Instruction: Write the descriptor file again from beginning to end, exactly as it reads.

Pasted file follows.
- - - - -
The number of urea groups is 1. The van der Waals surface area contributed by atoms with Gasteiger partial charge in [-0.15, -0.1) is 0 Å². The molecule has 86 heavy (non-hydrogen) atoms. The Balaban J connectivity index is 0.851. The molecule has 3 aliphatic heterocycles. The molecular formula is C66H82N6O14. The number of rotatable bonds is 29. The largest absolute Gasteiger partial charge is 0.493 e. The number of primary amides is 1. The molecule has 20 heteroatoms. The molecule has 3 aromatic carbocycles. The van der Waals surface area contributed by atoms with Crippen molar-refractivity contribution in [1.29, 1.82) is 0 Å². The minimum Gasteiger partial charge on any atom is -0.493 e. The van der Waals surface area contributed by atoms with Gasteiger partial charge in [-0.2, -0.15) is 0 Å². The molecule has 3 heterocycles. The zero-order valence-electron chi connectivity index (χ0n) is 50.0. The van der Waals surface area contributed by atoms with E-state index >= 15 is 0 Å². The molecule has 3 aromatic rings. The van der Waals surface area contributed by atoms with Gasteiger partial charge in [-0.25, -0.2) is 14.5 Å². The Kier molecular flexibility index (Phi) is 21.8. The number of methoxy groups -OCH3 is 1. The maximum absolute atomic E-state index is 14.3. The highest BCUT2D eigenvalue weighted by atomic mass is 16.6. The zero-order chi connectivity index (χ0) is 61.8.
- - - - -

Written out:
The number of urea groups is 1. The van der Waals surface area contributed by atoms with Gasteiger partial charge in [-0.15, -0.1) is 0 Å². The molecule has 86 heavy (non-hydrogen) atoms. The Balaban J connectivity index is 0.851. The molecule has 3 aliphatic heterocycles. The molecular formula is C66H82N6O14. The number of rotatable bonds is 29. The largest absolute Gasteiger partial charge is 0.493 e. The number of primary amides is 1. The molecule has 20 heteroatoms. The molecule has 3 aromatic carbocycles. The van der Waals surface area contributed by atoms with Crippen molar-refractivity contribution in [1.29, 1.82) is 0 Å². The minimum Gasteiger partial charge on any atom is -0.493 e. The van der Waals surface area contributed by atoms with Gasteiger partial charge in [-0.2, -0.15) is 0 Å². The molecule has 3 heterocycles. The zero-order valence-electron chi connectivity index (χ0n) is 50.0. The van der Waals surface area contributed by atoms with E-state index >= 15 is 0 Å². The molecule has 3 aromatic rings. The van der Waals surface area contributed by atoms with Gasteiger partial charge in [-0.25, -0.2) is 14.5 Å². The Kier molecular flexibility index (Phi) is 21.8. The number of methoxy groups -OCH3 is 1. The maximum absolute atomic E-state index is 14.3. The highest BCUT2D eigenvalue weighted by atomic mass is 16.6. The zero-order chi connectivity index (χ0) is 61.8.